Subsurface oceans, asteroids with rings and new moons are all on scientists' radar lately.
So what does all of this mean for us Earthlings? It means we didn’t know our universal backyard as well as we thought we did.
Rings in Space
Scientists didn’t expect to find an asteroid with rings in its orbit, but they found such an asteroid between Saturn and Uranus. The scientists said that this asteroid is the first non-planetary object found to have its own ring system.
Space.com said that the rings – a 2-mile-wide (3 km) ring on the outside of the asteroid with a 4-mile wide (7 km) ring closer to the planet - belong to the asteroid Chariklo and were probably formed after a collision peppered debris around the asteroid. The rings also reveal a new possibility; the presence of a still-undiscovered moon around the asteroid. The moon is probably keeping the rings stable, according to the researchers.
“We weren’t looking for a ring and didn’t think small bodies like Chariklo had them at all, so the discovery – and the amazing amount of detail we saw in the system – came as a complete surprise!” said study leader Felipe Braga-Ribas of the National Observatory in Brazil in a statement. “[The rings] would be two spectacular sharp and really bright rings, crossing all the sky,” he said. “They would be noticeably close as they are about 1/1,000 of the moon’s distance from us.” Even though Chariklo has rings, the asteroid itself might not be a particular stand-out in the solar system after all. “Rings may be a much more common property than we thought,” said Braga-Ribas.
Birth of a New Moon
The birth of a moon may have been witnessed by astronomers, states I F*cking Love Science. The moon is a small icy body found within in the rings of Saturn. Watching the birth of a celestial body is incredible as it is, but the event is even more special seeing how the moon is probably Saturn’s last natural satellite. The moon could help scientists learn more about the formation of Saturn’s multiple moons including Enceladus – a moon with a subterranean ocean – and Titan, a moon wrapped in clouds.
Seeing the moon’s birth was an accident. A narrow angle camera on NASA’s Cassini spacecraft made a mistake and recorded disturbances at the edge of Saturn’s most outermost ring, known as the A ring. One of the disturbances recorded was an arc that was 1,200 km long, 10 km wide and about 20 percent brighter than the area around it. There were also “unusual protuberances” in the profile of the ring’s edge. Generally, the ring’s edge is smooth, but the protuberances are thought to have been caused by the gravitational effects of a close object.
Carl Murray from Queen Mary University of London discussed the discovery in a news release. “We have not seen anything like this before,” he said. “We may be looking at the act of birth, where this object is just leaving the rings and heading off to be a moon in its own right.”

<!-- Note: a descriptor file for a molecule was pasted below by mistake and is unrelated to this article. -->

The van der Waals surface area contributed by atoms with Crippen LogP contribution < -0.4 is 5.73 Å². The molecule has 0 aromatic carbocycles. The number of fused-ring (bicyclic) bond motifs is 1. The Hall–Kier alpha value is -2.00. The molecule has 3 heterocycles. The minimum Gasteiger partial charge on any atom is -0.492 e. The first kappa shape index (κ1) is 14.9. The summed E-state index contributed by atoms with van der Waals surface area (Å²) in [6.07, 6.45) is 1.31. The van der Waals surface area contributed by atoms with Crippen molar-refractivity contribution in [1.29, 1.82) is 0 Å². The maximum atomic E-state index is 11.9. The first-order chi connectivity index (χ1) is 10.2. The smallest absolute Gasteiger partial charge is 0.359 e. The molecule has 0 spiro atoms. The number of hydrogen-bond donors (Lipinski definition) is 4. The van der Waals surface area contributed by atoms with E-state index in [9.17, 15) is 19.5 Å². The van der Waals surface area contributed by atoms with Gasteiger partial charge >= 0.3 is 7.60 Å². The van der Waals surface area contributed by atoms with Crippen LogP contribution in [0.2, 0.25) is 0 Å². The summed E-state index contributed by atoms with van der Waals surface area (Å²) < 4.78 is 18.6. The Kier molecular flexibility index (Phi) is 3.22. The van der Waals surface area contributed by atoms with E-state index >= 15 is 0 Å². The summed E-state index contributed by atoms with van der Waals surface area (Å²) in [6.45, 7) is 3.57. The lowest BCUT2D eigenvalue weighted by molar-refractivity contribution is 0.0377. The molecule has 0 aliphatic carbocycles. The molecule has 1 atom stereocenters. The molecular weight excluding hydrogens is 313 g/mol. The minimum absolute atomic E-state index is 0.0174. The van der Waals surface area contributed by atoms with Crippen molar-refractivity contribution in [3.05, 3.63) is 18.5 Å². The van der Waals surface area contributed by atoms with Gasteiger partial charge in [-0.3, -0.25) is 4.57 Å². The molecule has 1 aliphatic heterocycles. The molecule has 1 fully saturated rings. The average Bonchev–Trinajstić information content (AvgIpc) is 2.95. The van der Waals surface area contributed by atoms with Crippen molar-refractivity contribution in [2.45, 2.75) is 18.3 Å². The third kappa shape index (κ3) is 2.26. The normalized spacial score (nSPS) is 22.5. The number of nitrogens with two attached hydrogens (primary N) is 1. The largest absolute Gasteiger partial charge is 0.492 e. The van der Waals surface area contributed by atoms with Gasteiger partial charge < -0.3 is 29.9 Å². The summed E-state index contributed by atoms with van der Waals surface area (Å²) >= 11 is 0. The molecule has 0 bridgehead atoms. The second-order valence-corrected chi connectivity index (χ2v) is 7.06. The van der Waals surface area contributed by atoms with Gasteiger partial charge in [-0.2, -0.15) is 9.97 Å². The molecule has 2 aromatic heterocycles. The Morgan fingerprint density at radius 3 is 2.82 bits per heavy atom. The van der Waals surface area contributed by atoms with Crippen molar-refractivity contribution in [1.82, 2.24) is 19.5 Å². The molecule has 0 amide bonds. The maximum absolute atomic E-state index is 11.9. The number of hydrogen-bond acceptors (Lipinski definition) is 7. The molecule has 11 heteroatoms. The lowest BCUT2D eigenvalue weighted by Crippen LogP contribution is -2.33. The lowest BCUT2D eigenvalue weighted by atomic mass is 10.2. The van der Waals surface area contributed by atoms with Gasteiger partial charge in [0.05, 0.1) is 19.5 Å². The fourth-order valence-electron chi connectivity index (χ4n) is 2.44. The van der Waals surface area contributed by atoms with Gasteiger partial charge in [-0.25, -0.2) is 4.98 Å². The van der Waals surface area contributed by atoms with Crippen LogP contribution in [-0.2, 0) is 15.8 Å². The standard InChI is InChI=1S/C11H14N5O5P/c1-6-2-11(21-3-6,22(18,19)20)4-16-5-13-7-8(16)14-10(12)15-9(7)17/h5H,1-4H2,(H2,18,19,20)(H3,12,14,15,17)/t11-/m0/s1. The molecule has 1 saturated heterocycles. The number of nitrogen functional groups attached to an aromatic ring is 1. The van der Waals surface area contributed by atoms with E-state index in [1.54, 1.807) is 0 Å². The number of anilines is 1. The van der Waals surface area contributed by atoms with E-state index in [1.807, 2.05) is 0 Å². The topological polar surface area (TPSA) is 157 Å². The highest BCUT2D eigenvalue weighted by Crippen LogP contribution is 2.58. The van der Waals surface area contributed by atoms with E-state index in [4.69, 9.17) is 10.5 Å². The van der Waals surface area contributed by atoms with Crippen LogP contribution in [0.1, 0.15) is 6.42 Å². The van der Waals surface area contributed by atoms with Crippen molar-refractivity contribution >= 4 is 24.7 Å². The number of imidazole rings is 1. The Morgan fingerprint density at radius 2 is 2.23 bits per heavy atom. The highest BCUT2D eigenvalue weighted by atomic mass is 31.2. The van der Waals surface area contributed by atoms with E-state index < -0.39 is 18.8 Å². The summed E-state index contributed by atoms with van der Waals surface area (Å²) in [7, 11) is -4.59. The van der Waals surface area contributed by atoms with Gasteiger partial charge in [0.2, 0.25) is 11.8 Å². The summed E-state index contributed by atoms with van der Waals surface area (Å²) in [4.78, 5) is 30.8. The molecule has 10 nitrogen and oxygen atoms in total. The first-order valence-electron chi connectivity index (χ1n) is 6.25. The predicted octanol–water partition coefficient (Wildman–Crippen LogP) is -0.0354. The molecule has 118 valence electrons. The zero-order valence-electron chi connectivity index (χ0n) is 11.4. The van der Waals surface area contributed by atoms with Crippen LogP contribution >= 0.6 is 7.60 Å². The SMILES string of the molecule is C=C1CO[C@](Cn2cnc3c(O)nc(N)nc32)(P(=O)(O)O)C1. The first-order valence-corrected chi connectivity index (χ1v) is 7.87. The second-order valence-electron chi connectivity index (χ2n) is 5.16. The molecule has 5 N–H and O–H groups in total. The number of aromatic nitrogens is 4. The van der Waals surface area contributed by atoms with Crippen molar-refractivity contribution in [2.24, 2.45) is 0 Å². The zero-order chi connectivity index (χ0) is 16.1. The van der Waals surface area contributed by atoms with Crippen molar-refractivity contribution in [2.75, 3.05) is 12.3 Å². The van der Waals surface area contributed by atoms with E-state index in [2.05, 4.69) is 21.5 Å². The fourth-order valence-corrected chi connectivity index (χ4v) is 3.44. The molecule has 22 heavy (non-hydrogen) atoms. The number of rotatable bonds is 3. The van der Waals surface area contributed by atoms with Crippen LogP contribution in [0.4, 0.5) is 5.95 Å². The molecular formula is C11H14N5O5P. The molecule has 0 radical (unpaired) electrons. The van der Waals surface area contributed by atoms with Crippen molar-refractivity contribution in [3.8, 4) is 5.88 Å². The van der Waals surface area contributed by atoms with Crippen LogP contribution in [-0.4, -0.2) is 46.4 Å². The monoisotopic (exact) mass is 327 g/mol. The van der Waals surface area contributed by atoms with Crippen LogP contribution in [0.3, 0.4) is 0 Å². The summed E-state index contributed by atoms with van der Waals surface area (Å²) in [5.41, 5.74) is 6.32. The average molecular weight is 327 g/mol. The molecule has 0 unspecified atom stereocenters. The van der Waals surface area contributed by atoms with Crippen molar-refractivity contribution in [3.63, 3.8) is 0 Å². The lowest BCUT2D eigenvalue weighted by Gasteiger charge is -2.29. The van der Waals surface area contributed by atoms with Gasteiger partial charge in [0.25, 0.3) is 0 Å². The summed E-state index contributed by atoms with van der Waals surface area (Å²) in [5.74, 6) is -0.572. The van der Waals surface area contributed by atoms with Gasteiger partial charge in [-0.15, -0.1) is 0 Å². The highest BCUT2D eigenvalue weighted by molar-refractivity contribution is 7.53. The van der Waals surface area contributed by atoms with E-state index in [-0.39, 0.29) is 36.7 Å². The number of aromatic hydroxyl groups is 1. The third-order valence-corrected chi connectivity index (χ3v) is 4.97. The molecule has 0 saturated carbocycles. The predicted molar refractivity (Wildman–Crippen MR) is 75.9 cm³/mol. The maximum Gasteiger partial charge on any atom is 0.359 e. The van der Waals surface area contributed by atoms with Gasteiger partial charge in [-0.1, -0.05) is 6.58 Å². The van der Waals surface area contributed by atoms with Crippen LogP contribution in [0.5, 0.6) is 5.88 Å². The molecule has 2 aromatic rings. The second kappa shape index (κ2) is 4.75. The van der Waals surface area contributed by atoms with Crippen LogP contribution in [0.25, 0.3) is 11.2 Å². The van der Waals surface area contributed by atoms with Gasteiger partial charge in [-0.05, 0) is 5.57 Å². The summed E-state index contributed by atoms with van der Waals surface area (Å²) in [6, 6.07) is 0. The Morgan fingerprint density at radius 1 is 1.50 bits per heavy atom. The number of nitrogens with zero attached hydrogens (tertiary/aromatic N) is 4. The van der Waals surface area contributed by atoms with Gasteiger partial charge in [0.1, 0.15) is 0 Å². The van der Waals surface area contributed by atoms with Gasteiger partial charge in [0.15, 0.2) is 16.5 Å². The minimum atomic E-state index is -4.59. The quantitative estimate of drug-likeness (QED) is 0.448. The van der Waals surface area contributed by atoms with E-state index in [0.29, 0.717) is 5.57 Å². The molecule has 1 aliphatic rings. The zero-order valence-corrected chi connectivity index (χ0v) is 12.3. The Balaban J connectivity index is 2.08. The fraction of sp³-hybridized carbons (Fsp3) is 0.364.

The new moon is too small to be seen in images, but they think the moon, nicknamed Peggy after Murray’s mother-in-law, won’t be getting any bigger. In fact, they think Peggy is dying. The researchers are under the impression that Saturn’s rings have lost much of its girth due to the formation of some of its older moons. “The theory holds that Saturn long ago had a much more massive ring system capable of giving birth to larger moons,” said Murray. “As the moons formed near the edge, they depleted the rings and evolved, so the ones that formed the earliest are the largest and the farthest out.”
Enceladus isn’t the only body that’s got a recently-discovered ocean. Pluto might also have an ocean hidden beneath its surface. I F*cking Love Science focuses on a theory made by Dr. Amy Barr of Brown University and Professor Geoffrey Collins of Wheaton College.
Their theory states that an ocean is responsible for the relationship between Pluto and its satellite Charon. Originailly, it was thought that Charon was formed after a large object hit Pluto, similar to how our moon was created by a Mars-sized object hitting Earth. The heat from the event probably melted Pluto’s insides, and Barr and Collins contend that the hidden ocean stayed around for billions of years. It could even be around right now.
Planets and moons become tidally locked, but the scientists argue that Pluto has taken the relationship one step further by keeping the same face to each other. This type of orbit is a called a dual synchronous state. Eventually, the moon and Earth will get to this state, but for now, Pluto and Charon are the only objects in our solar system to do so.